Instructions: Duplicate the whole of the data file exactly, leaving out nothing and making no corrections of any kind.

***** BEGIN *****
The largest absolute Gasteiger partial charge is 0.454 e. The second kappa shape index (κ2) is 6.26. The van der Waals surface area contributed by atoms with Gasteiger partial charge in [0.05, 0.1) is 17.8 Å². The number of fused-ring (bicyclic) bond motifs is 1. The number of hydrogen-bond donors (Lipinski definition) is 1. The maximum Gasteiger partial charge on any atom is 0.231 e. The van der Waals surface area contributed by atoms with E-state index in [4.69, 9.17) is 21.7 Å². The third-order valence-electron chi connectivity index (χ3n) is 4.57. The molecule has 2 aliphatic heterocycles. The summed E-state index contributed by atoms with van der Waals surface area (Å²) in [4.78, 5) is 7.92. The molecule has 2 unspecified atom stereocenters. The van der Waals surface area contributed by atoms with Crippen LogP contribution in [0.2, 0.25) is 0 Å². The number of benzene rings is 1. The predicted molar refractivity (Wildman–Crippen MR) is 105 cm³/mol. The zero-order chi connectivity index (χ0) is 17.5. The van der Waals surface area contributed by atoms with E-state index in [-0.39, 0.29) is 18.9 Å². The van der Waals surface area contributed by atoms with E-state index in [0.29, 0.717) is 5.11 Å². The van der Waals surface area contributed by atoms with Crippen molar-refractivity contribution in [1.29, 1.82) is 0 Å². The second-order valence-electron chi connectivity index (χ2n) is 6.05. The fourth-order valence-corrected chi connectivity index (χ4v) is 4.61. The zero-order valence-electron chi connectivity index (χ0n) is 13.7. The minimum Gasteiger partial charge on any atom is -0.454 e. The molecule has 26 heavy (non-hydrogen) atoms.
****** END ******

The largest absolute Gasteiger partial charge is 0.454 e. The second kappa shape index (κ2) is 6.26. The van der Waals surface area contributed by atoms with Gasteiger partial charge in [0.05, 0.1) is 17.8 Å². The number of fused-ring (bicyclic) bond motifs is 1. The number of hydrogen-bond donors (Lipinski definition) is 1. The maximum Gasteiger partial charge on any atom is 0.231 e. The van der Waals surface area contributed by atoms with E-state index in [4.69, 9.17) is 21.7 Å². The third-order valence-electron chi connectivity index (χ3n) is 4.57. The molecule has 2 aliphatic heterocycles. The summed E-state index contributed by atoms with van der Waals surface area (Å²) in [4.78, 5) is 7.92. The molecule has 2 unspecified atom stereocenters. The van der Waals surface area contributed by atoms with Crippen LogP contribution in [0.2, 0.25) is 0 Å². The number of benzene rings is 1. The predicted molar refractivity (Wildman–Crippen MR) is 105 cm³/mol. The zero-order chi connectivity index (χ0) is 17.5. The van der Waals surface area contributed by atoms with E-state index in [-0.39, 0.29) is 18.9 Å². The van der Waals surface area contributed by atoms with E-state index in [0.29, 0.717) is 5.11 Å². The van der Waals surface area contributed by atoms with Crippen molar-refractivity contribution in [1.29, 1.82) is 0 Å². The second-order valence-electron chi connectivity index (χ2n) is 6.05. The fourth-order valence-corrected chi connectivity index (χ4v) is 4.61. The zero-order valence-electron chi connectivity index (χ0n) is 13.7. The minimum Gasteiger partial charge on any atom is -0.454 e. The molecule has 26 heavy (non-hydrogen) atoms.